Publication: Research › Report – Annual report year: 2011
It seems that great shifts in how human beings use technology often create a push for changes to the way we divide work between human beings and technology. Chemical film has all but disappeared and almost everybody takes digital photos which they proceed to put online for easy sharing with friends and family. Together with a number of other trends which have contributed to the vast amount of online and locally stored digital photos, this has made automatic recognition of people in images an important research topic - in spite of the fact that recognition is one of the tasks generally left to human beings, since we excel at recognition. We believe that recognition of the style of a 3D object is something that is also likely to be increasingly useful in the foreseeable future. Optical scanning methodologies make the generation of 3D content more feasible than previously, and it is easy to envision digital artists wanting to compile content for a 3D scene or composite object being in need of a method for searching for an object not just of a specific function but also a specific style. The scope broadens further if we look beyond man made objects. It seems clear that, say, the various limbs of a specific human being have some commonality that separate them from those of another person. Thus, one could argue that an individual represents a style. Style in the context of biological variation is something that we explore in the work presented here. Specifically, we investigate whether we can define a style class for the teeth of a person. Unfortunately, style is subtle and we do not hope to be able to automatically extract a description of style from 3D objects. Furthermore, we avoid using explicit ways of describing style. Recognizing the style of an object based on some textual or otherwise encoded information might be a feasible approach in some cases such as, for instance, recognizing to which order a given classical greek column belongs. But, relying on explicit information about a given style would require us either to solve the above problem of automatically extracting style information from shapes or to rely on human beings to encode style - a task that we believe would be both tedious and difficult. Instead, we rely on examples in the work presented here. This requires that we have example (training) objects for each style. It also requires that we have an orthogonal class of functions, since, as we discuss below, the function of the object (what it is) clearly also has a profound impact on shape. Thus, our work can be summed up as example based classification of digital 3D shapes in both style and function categories.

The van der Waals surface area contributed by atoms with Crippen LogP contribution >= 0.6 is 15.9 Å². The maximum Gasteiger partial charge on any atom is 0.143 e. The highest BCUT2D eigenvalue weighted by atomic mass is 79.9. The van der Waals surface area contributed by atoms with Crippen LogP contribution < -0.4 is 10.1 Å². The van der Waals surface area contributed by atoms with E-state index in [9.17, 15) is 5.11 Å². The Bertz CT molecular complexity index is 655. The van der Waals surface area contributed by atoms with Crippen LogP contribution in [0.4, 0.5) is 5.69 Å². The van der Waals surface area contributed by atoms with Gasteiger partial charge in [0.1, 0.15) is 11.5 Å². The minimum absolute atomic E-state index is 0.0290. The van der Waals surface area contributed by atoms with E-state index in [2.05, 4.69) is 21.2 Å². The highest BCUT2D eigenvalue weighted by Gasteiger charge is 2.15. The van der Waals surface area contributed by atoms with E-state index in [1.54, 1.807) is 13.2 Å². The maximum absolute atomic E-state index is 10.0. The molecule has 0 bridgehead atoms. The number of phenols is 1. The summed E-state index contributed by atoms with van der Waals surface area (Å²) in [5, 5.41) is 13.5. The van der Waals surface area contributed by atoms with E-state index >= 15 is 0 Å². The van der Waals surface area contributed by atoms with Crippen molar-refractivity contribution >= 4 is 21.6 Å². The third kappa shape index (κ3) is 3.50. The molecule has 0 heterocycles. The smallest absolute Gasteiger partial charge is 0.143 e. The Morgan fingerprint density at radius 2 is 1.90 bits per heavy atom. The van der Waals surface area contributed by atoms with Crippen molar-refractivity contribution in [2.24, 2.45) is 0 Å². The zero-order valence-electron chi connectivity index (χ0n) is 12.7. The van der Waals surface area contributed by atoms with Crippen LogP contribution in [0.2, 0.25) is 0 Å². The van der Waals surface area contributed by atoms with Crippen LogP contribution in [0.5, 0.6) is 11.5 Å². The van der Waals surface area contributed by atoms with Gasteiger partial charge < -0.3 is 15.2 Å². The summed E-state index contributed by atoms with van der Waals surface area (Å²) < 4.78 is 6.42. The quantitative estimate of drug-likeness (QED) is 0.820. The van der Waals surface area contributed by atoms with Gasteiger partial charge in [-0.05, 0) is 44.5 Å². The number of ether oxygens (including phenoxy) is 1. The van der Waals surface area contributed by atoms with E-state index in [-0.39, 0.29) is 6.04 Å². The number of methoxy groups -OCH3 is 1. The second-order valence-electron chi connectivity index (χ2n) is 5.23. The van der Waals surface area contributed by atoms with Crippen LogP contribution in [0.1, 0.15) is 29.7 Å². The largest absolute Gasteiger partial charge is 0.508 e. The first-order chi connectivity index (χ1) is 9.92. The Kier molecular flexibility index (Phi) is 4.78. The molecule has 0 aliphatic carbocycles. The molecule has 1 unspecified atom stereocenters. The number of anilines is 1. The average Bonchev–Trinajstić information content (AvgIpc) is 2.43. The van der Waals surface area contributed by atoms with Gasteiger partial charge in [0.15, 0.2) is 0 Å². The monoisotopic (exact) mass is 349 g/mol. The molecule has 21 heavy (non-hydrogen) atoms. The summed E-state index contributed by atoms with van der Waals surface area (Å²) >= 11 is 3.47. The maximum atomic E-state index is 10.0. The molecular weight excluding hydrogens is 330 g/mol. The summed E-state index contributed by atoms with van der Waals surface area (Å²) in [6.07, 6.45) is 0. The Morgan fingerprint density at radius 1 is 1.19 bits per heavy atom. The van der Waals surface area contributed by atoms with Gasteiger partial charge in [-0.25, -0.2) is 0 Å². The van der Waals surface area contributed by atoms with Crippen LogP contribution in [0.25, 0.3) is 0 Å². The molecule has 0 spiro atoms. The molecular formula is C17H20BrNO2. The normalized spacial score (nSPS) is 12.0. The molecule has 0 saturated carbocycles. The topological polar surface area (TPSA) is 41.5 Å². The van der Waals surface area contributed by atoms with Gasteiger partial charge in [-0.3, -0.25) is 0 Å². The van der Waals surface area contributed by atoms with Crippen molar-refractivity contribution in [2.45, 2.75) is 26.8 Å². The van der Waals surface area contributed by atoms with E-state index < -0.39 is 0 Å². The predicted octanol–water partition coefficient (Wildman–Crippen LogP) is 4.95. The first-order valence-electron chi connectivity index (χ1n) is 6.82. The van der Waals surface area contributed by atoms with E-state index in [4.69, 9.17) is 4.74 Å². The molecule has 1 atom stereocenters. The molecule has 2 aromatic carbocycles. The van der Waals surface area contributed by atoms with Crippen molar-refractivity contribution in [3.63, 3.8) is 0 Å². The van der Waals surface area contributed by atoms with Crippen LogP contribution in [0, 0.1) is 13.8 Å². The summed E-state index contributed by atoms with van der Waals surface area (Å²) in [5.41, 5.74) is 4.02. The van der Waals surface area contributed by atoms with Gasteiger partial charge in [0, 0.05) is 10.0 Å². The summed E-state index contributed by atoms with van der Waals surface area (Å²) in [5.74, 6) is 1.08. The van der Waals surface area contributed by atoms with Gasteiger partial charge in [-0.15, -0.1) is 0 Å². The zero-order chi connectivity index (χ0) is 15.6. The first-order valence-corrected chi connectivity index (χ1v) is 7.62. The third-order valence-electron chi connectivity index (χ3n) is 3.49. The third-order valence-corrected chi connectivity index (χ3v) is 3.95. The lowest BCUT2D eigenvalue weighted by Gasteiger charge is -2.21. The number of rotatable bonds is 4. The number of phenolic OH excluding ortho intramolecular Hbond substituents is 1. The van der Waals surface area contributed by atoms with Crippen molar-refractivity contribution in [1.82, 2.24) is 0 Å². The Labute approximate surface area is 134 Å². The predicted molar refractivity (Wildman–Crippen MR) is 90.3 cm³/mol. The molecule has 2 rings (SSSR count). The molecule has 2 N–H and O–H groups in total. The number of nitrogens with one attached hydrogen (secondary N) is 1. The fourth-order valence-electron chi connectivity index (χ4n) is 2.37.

|Place of publication||Kgs. Lyngby, Denmark|
|Publisher||Technical University of Denmark|
|Number of pages||43|
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